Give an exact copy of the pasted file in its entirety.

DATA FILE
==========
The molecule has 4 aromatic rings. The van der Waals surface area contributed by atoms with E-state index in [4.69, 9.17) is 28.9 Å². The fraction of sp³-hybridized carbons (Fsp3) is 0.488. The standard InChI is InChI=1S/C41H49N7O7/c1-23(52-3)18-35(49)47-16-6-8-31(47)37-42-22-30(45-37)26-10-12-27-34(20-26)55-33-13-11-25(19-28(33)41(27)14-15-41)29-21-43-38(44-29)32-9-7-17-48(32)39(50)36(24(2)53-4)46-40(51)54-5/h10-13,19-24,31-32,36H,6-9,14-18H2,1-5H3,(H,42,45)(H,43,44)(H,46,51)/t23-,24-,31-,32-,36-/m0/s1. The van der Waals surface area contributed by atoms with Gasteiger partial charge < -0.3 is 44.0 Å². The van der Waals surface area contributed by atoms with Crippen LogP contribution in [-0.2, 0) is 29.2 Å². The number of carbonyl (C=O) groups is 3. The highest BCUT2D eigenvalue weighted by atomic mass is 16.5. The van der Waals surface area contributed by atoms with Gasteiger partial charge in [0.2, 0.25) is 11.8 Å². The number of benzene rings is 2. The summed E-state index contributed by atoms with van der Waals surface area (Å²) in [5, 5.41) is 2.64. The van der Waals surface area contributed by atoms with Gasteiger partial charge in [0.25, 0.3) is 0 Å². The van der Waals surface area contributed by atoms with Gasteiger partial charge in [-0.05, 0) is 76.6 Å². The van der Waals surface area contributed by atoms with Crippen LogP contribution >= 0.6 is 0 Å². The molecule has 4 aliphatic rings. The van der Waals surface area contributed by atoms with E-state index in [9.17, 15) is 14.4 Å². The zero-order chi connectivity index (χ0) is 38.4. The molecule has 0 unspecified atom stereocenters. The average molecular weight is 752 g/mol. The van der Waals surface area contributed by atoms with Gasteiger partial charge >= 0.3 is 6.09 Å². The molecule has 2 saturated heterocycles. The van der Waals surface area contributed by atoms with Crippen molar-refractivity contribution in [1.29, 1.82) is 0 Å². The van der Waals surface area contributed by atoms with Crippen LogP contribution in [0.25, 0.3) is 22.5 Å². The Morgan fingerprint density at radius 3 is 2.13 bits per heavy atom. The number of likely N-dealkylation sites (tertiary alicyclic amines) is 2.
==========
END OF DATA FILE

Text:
The molecule has 4 aromatic rings. The van der Waals surface area contributed by atoms with E-state index in [4.69, 9.17) is 28.9 Å². The fraction of sp³-hybridized carbons (Fsp3) is 0.488. The standard InChI is InChI=1S/C41H49N7O7/c1-23(52-3)18-35(49)47-16-6-8-31(47)37-42-22-30(45-37)26-10-12-27-34(20-26)55-33-13-11-25(19-28(33)41(27)14-15-41)29-21-43-38(44-29)32-9-7-17-48(32)39(50)36(24(2)53-4)46-40(51)54-5/h10-13,19-24,31-32,36H,6-9,14-18H2,1-5H3,(H,42,45)(H,43,44)(H,46,51)/t23-,24-,31-,32-,36-/m0/s1. The van der Waals surface area contributed by atoms with Gasteiger partial charge < -0.3 is 44.0 Å². The van der Waals surface area contributed by atoms with Crippen LogP contribution in [-0.2, 0) is 29.2 Å². The number of carbonyl (C=O) groups is 3. The highest BCUT2D eigenvalue weighted by atomic mass is 16.5. The van der Waals surface area contributed by atoms with Gasteiger partial charge in [0.2, 0.25) is 11.8 Å². The number of benzene rings is 2. The summed E-state index contributed by atoms with van der Waals surface area (Å²) in [5, 5.41) is 2.64. The van der Waals surface area contributed by atoms with Gasteiger partial charge in [0.25, 0.3) is 0 Å². The van der Waals surface area contributed by atoms with Gasteiger partial charge in [-0.05, 0) is 76.6 Å². The van der Waals surface area contributed by atoms with Crippen LogP contribution >= 0.6 is 0 Å². The molecule has 4 aliphatic rings. The van der Waals surface area contributed by atoms with E-state index in [9.17, 15) is 14.4 Å². The zero-order chi connectivity index (χ0) is 38.4. The molecule has 0 unspecified atom stereocenters. The average molecular weight is 752 g/mol. The van der Waals surface area contributed by atoms with Gasteiger partial charge >= 0.3 is 6.09 Å². The molecule has 2 saturated heterocycles. The van der Waals surface area contributed by atoms with Crippen molar-refractivity contribution in [1.29, 1.82) is 0 Å². The van der Waals surface area contributed by atoms with Crippen LogP contribution in [0.25, 0.3) is 22.5 Å². The Morgan fingerprint density at radius 3 is 2.13 bits per heavy atom. The number of likely N-dealkylation sites (tertiary alicyclic amines) is 2.